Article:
1971 BSA Rocket 3
Introduced just before Honda’s CB750 hit the market, the BSA Rocket 3 was — at least briefly — one of the fastest production motorcycles you could buy.
Photo by Nick Cedar
1971 BSA Rocket 3
Claimed power: 58hp @ 7,250rpm
Top speed: 115mph (period test)
Engine: 741cc OHV air-cooled inline triple
Weight (dry): 444lb (977kg)
Fuel capacity/MPG: 3gal (11.3ltr) / 40-45mpg
Price then/now: $1,678 / $6,000 - $8,500
“I’ve owned new bikes,” Bill Whalen says, “but I still prefer my 1971 BSA Rocket 3. Once you have a properly sorted triple, they are great bikes, especially if you plan to cover any distance.”
Bill has lots of experience with the 3-cylindered bikes from Britain — he now owns six, and one, a 1969 Rocket 3, has over 100,000 miles on it. Bill’s favorite ride was, in fact, the first Superbike of the Sixties — and it was also BSA’s last hurrah. Powered by a 741cc, air-cooled 3-cylinder engine, it was, for a brief period, the fastest production motorcycle available.
Rocket to nowhere
The history of the BSA Rocket 3 is an excellent example of how the British motorcycle industry put itself out of business. It was designed at the Triumph works at Meriden by Doug Hele, Bert Hopwood and Jack Wicks, as BSA owned Triumph by this time. Hopwood had the idea in late 1961, and Hele had drawings by October 1962, but the idea was not officially shown to Triumph management until 1964, when rumors of a 4-cylinder street bike from Honda began to surface.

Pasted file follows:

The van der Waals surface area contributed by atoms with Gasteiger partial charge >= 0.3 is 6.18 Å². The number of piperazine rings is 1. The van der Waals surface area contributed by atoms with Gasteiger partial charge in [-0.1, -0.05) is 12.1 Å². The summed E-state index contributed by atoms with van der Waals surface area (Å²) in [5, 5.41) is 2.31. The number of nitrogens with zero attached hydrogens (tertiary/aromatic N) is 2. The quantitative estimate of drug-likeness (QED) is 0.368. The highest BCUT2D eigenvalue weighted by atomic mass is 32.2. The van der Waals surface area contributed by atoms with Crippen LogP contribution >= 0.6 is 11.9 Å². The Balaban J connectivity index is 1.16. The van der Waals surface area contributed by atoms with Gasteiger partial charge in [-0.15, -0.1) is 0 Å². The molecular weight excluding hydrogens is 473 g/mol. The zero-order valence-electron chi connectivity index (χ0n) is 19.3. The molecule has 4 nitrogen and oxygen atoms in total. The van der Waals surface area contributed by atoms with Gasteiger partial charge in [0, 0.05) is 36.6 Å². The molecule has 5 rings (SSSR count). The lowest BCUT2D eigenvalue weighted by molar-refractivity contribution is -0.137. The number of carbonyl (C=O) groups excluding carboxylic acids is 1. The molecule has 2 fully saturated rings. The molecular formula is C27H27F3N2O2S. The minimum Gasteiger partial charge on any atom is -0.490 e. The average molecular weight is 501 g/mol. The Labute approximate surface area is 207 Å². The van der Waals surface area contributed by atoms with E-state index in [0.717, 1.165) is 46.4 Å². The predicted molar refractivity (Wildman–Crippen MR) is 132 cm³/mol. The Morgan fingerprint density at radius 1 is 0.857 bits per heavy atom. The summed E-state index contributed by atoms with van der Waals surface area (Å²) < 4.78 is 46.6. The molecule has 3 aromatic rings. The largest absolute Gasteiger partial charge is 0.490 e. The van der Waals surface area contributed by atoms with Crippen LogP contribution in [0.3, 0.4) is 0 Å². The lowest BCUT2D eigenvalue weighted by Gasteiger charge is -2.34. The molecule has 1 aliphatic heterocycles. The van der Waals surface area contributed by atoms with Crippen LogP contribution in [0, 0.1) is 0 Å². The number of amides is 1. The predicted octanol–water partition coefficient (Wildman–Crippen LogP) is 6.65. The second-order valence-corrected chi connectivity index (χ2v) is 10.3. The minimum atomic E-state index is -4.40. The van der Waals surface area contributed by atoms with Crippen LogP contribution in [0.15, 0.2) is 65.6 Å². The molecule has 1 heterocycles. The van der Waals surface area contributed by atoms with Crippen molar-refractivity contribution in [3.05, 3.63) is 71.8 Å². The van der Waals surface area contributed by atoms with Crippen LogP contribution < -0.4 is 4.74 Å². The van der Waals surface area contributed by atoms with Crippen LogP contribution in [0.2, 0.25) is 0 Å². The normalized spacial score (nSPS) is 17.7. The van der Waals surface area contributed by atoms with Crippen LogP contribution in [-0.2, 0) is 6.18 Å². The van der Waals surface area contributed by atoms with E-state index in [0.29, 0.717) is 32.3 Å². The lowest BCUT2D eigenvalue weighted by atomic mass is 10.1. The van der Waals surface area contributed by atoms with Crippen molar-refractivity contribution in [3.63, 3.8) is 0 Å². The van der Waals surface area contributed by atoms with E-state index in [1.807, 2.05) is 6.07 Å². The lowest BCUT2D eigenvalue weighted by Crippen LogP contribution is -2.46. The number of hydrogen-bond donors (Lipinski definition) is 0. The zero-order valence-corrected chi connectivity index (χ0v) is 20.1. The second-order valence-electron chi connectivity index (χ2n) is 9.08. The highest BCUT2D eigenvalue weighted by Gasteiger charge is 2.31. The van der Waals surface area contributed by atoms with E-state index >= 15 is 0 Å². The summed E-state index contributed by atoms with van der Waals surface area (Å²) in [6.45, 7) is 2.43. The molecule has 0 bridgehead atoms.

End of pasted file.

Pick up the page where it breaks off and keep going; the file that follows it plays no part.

The triple could have been in showrooms by 1967, two years ahead of the Honda CB750, but management slowed the bike’s development when it handed the job of styling the new triple to Ogle Design, an outside styling house with no motorcycle experience, which spent more than a year on the job. The first triples looked unappetizingly bizarre (Ogle was famous for styling avant-garde toasters, which goes a long way toward explaining the styling on the first Rocket 3), and needed extensive re-styling following the America-only launch in 1968. England and Europe got their first Rocket 3/Trident shipments in 1969. The 1969 Trident was released at the same time, and though not identical, the Triumph Trident is very similar to the BSA Rocket 3.
Unfortunately, Honda introduced the revolutionary CB750 shortly after the launch of the Rocket 3 and Trident. Although its handling wasn’t the best, it was oil tight and featured an electric starter, an overhead camshaft and a front disc brake. Honda sold an estimated 30,000 CB750s in 1969, against some 7,000 Rocket 3s and Tridents.
Yet the big BSA was still a contender. In March of 1970, Cycle Magazine organized a comparison between seven Superbikes of the era: a Norton Commando, a Kawasaki H1, a 750 Honda, a Suzuki Titan, a Harley Sportster, a BSA Rocket 3 and a Triumph Trident. The Rocket 3 came out well, tying with the Honda for best lap times on the track. Its double-leading-shoe front brake performed well for the time (the only bike in the comparison with a front disc was the Honda), and testers called the Rocket 3 an easy bike to ride fast, its good weight distribution making it easy to fling into corners.
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